Downgrading Bonn from head office to a secondary location would be a significant shift from Deutsche Bank’s previous strategy, which had left intact much of the infrastructure that it inherited through the takeover of German retail and commercial lender Postbank.
Wednesday 28, August 2019
Deutsche Bank is considering whether to centralise its retail head office in Frankfurt and pull back from other locations, reported Bloomberg.
The bank currently spreads the main operations for its German retail division across several cities, mostly Bonn and Frankfurt, and focusing on its global headquarters could help drive down costs, no decision has been taken and Frankfurt is unlikely to be exempt from job cuts even if functions are shifted.
Chief Executive Officer Christian Sewing in July unveiled the bank’s most ambitious restructuring plan yet, centred around cutting a fifth of the workforce and pulling back from equities. He’s made clear that the job cuts will hit Germany.
Sewing, in his previous role as retail head, vowed in 2017 to wring EUR 900 million ($998 million) in annual cost savings from merging Postbank with Deutsche Bank’s German retail bank. At the lender’s most recent restructuring announcement, he said he would cut costs at the retail division—which also includes wealth management and some foreign retail operations—by EUR 1.4 billion by the end of 2022.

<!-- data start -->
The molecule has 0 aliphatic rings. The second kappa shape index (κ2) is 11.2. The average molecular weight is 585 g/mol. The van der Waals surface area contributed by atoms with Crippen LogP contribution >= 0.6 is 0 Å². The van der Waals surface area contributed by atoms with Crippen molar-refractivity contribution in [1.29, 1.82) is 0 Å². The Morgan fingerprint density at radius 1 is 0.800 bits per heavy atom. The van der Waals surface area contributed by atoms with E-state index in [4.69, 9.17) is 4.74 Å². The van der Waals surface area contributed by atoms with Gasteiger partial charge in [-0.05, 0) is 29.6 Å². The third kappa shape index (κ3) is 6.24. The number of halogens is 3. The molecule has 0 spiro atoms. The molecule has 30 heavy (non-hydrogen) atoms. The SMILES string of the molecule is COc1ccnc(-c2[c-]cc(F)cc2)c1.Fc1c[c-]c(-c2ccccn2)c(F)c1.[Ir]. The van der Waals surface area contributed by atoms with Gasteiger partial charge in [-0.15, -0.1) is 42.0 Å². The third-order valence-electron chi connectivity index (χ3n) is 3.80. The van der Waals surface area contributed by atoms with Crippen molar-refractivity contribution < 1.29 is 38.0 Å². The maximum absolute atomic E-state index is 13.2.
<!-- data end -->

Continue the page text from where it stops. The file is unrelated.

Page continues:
Any decision on new job cuts and the head office is likely to run into heavy opposition from labour unions, one union representative said. The bank has existing agreements with the unions that largely limit the way it can cut jobs in Germany before mid-2021 to voluntary agreements with employees, such as early retirement programmes.
It’s not clear how many out of the 18,000 jobs Sewing wants to cut in Germany. Former retail head Frank Strauss said in May the division will continue to shed about 2,000 jobs per year or about 8,000 positions over the plan’s duration.
The bank has also indicated it will focus the cuts on back-office roles. A large part of those are in Germany, though the lender also has big back offices in places such as the US, India and the Philippines.
Deutsche Bank is considering whether to simplify the legal structure of the German retail unit known as PFK, which currently has its own management and supervisory boards. Dissolving those would save costs, though it would need regulatory approval, they said. Handelsblatt first reported on the potential legal change.